New research in Ireland has highlighted the need for political parties to do more to support female members from online abuse. While members of government are not alone in facing hatred and vitriol online, it does remind us that standing up to online abuse is required by all sectors.
Often there’s a fine line between freedom of speech and hate speech. But both are not two sides of the same coin.
In today’s show I’m looking at:
- > Identifying the signs of online abuse and what we can learn from the Two Johnnie’s #GAAcatfishing stories
- > How to manage online abuse
- > I speak to National Women Council of Ireland researchers Claire McGing and Valesca Lima, who have developed a social media toolkit for political parties with practical steps to support female colleagues online
Column | How to recognise online abuse?
You might have experienced an angry Twitter user, but what are the more serious signs of online abuse to look out for. Here are some priming questions you should ask.
- > Are they real?
- > Are they operating an anonymous account?
- > What’s their motive?
- > Are they engaging in hate speech?
- > Are you or another person/organisation a specific target?
- > Are they showing up on other platforms?
- > Who are they following and who’s following them?
- > Are you uncomfortable, in fear or confused when seeing them or engaging with them online?
- > Do they have a history of unsavoury activity online?
- > Does their digital footprint exist beyond social media?
Column | How to handle online abuse?
When your organisation or you are faced with online abuse, be sure to take action. Do not let it simmer or escalate. Here is some solid advice.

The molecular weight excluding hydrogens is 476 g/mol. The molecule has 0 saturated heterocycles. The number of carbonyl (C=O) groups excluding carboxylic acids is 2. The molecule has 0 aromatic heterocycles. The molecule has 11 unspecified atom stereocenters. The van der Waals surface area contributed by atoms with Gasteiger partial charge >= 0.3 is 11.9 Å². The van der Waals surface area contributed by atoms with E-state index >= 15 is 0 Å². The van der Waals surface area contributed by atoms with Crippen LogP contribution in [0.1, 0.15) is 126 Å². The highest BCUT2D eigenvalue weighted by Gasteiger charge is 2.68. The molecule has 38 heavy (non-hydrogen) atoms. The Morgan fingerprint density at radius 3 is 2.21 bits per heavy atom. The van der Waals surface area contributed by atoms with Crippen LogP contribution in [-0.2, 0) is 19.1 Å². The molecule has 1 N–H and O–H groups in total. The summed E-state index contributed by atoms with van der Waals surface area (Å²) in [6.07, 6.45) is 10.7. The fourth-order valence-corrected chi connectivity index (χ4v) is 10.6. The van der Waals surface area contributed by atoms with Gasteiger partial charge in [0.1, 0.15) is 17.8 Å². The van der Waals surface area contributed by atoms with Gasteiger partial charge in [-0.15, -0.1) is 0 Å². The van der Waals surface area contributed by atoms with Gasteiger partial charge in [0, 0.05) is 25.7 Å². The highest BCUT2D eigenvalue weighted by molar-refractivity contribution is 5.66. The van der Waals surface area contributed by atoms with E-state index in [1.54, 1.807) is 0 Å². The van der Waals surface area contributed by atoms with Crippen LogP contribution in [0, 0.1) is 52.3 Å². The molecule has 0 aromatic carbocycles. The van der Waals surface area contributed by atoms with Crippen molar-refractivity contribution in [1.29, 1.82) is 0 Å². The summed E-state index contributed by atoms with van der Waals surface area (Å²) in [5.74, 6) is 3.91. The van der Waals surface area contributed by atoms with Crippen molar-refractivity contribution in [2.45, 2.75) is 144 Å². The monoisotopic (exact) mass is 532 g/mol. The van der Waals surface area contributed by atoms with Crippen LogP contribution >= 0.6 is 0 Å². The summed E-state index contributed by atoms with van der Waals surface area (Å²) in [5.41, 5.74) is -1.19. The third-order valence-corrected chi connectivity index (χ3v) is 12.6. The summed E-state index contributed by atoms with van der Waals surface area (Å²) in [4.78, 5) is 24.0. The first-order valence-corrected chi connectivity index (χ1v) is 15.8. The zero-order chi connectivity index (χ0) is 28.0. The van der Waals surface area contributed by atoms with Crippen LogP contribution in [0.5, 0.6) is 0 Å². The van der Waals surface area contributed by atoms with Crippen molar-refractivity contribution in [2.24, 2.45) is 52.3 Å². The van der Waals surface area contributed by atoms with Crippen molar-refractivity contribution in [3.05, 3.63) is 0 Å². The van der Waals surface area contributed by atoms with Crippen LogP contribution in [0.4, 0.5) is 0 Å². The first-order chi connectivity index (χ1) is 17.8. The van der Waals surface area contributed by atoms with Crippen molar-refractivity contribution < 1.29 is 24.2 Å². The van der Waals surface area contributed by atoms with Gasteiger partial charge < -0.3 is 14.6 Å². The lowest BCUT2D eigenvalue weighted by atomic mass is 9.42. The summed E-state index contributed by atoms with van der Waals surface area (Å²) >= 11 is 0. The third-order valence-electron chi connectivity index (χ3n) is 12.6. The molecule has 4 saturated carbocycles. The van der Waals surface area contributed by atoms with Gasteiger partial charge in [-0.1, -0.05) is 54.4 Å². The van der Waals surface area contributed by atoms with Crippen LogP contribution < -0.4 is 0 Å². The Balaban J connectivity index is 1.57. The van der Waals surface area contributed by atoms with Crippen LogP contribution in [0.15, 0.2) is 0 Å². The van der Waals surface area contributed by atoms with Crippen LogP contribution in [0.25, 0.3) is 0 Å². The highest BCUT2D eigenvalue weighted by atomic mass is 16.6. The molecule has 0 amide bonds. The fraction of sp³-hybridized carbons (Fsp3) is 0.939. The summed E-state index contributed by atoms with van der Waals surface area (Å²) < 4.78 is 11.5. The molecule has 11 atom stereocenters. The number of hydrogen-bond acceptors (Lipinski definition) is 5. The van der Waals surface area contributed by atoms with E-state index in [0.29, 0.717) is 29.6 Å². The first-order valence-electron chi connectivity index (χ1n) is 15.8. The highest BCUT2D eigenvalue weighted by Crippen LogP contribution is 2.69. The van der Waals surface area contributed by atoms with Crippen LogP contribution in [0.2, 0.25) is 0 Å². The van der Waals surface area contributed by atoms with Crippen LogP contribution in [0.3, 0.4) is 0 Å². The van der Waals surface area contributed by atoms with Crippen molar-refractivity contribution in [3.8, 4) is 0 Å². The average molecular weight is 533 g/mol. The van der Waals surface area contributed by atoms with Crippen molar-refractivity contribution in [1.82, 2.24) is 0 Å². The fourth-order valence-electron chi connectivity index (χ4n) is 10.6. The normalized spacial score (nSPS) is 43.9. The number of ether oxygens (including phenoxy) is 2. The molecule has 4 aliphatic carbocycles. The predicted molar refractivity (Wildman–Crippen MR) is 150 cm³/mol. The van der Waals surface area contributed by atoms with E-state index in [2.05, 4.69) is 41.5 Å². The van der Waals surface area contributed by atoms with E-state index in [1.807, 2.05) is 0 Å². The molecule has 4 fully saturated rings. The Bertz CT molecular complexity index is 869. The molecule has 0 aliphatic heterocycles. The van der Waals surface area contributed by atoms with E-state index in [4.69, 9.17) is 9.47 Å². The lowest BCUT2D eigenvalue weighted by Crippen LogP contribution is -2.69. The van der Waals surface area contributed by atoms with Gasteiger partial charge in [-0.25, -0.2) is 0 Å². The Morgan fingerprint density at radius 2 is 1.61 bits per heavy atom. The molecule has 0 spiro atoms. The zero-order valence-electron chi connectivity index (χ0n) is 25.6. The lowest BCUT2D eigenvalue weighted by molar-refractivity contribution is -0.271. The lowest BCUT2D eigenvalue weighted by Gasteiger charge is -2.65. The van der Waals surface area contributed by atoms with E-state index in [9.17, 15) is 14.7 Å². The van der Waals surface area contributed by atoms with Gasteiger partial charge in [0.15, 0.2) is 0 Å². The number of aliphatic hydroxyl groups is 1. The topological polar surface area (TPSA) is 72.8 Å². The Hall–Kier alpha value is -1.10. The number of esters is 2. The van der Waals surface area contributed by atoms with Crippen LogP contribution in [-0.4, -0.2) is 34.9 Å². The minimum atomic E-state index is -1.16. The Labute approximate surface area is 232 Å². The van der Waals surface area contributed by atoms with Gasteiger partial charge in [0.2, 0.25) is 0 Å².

- > Screenshot
- > Unfollow and Report to social network or in cases of threats, to law enforcement
- > Block
- > Document any history of abuse from this person
For public sector
- > Have a strong moderation and abuse policy
- > Add in keyword filtering on your social networks
- > Have an escalation plan for juniors managing social networks
- > Have support for staff facing ongoing or sustained online abuse, especially during a crisis
Interview with NWCI Researchers Valesca Lima and Claire McGing
The NWC toolkit, developed by Valesca Lima and Claire McGing, demonstrates that Irish political parties are not doing enough when it comes to supporting women who are subject to online abuse and threats and must take substantial action to better support women candidates.
Online abuse of women in politics and public life is widespread and unrelenting and acts as a major barrier for women to both enter and remain in politics.
This poses a serious threat to our democracy and the advancement of women’s leadership.
Today we launched our new Social Media Toolkit, highlighting clear and urgent actions Irish political parties need to take to protect and support women politicians from online abuse and threats.
Irish political parties are not doing enough when it comes to supporting women who are subject to online abuse and threats and must take substantial action to better support women candidates.
GET THE GUIDE : Social Media Policies for Political Parties -https://www.nwci.ie/images/uploads/NWC_Toolkit_SocialMediaAbuse_2022FINAL.pdf
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